Foreign Affairs – Mohamed A. El-Erian / The coming coronavirus recession
- The global economy will go into recession this year. The downturn will be sudden and sharp. And although a constructive response from policymakers, companies, and households could limit its duration, its effects will be felt for decades to come. Revenues will decline sharply. Costs will go up. Cash cushions will be deployed. Credit lines will be drawn. New bond issuances will be almost impossible.
- Most economic forecasts for 2020 predicted a year of steady if not rising growthAnd there were plenty of reasons to be optimistic: the “Phase One” trade agreement between China and the United States, the reduction of Brexit-related uncertainties, and strong consumer spending, especially in the United States and Germany.
- Then came the novel coronavirus. With the economic shock of the health crisis spreading around the world, economists are scrambling to revise their projections. The Organization for Economic Cooperation and Development recently slashed its forecast for 2020 growth by half.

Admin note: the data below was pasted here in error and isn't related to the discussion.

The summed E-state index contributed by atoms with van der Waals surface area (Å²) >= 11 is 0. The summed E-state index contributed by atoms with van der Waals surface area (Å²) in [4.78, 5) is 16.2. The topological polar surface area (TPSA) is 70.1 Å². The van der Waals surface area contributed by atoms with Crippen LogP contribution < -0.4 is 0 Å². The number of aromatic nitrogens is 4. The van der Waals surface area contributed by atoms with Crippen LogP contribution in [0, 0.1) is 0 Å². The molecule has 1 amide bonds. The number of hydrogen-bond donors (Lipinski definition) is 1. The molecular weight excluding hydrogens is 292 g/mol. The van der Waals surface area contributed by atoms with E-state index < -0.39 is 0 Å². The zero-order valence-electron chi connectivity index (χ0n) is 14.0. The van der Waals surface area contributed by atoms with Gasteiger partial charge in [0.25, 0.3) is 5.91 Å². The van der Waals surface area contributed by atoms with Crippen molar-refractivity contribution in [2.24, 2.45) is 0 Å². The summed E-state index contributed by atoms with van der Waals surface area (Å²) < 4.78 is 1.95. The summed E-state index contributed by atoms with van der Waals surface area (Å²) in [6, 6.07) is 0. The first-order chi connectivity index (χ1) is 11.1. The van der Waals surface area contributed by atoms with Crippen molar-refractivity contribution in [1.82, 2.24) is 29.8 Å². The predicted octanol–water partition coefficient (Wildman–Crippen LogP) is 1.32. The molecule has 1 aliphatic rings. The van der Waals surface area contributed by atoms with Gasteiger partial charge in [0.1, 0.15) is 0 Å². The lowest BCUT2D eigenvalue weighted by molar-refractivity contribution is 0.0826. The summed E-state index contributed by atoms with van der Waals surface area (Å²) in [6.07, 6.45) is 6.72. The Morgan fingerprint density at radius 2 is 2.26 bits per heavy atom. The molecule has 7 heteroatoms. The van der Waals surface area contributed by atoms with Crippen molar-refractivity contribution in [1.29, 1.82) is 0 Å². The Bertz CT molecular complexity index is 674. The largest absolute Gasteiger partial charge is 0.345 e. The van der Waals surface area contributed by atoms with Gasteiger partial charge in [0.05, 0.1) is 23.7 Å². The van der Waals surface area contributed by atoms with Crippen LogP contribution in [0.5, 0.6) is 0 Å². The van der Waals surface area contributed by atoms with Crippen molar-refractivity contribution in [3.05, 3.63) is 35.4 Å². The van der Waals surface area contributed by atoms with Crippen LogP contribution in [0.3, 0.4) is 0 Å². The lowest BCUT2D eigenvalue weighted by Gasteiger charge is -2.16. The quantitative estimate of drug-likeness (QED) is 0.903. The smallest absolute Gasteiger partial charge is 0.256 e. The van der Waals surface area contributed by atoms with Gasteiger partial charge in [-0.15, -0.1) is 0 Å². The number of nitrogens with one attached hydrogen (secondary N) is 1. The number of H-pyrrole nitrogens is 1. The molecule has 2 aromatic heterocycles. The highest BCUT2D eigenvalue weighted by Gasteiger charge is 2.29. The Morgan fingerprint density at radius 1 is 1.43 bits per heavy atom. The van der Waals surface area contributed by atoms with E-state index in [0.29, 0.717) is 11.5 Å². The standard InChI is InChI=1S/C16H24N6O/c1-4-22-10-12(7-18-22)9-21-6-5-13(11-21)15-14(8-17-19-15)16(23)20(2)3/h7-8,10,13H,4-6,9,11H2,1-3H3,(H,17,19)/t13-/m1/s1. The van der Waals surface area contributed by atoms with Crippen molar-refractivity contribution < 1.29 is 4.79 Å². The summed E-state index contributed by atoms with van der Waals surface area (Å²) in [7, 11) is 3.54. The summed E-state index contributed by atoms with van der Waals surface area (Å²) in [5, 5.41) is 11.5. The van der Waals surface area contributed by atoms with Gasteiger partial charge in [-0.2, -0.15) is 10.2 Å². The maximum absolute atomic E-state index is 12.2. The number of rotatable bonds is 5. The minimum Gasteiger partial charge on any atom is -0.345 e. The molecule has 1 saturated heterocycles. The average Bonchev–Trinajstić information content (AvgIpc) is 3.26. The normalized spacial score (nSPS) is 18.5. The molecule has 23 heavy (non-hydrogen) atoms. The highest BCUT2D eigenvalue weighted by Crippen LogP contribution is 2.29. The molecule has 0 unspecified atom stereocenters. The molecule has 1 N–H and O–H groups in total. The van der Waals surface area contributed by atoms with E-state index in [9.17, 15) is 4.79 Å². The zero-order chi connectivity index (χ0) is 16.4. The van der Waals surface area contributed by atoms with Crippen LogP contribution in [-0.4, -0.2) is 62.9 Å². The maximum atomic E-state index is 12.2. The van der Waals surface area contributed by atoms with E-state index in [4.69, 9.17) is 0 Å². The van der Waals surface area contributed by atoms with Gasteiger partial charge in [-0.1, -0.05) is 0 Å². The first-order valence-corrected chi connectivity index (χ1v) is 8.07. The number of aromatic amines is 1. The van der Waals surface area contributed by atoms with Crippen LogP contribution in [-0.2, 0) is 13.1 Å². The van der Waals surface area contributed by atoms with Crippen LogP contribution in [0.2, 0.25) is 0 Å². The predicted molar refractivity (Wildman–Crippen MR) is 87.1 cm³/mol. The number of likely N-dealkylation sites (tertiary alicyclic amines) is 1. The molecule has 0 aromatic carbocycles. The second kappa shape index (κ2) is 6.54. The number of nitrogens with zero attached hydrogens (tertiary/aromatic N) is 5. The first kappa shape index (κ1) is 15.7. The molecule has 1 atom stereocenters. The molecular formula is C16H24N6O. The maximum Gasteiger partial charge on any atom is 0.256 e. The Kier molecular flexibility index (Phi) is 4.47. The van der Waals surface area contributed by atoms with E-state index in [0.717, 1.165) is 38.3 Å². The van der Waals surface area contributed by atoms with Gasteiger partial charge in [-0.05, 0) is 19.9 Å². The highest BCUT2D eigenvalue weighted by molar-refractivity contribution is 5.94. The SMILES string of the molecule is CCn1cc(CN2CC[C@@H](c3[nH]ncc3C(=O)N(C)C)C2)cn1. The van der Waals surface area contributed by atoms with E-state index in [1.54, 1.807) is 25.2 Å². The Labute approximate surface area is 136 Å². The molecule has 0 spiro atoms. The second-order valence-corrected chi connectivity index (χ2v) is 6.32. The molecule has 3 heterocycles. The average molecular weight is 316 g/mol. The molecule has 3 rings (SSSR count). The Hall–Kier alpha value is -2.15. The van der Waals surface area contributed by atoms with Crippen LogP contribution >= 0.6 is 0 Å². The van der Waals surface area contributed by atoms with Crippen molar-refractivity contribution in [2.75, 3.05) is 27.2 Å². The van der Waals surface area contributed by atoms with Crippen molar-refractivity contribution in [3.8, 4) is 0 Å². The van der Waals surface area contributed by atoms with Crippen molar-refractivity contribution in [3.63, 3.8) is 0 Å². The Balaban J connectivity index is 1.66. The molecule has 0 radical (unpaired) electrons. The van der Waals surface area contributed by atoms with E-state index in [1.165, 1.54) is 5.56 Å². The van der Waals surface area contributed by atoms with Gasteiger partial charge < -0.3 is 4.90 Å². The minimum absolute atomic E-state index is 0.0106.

- The sudden economic disruption caused by the new coronavirus is especially destructive because it is denting and in many cases destroying both supply and demand. Such a shock, common in fragile or failed states and countries hit by big natural disasters, is highly unusual in advanced economies. Consider the effect on the airline industry, which is a leading indicator for many other sectors rather than an exception.
- The Economist / Governments are still struggling to get ahead of the coronavirus
Financial Times – James Polity, Victor Mallet and Jim Pickard / Western countries embark on trillion-dollar virus fightback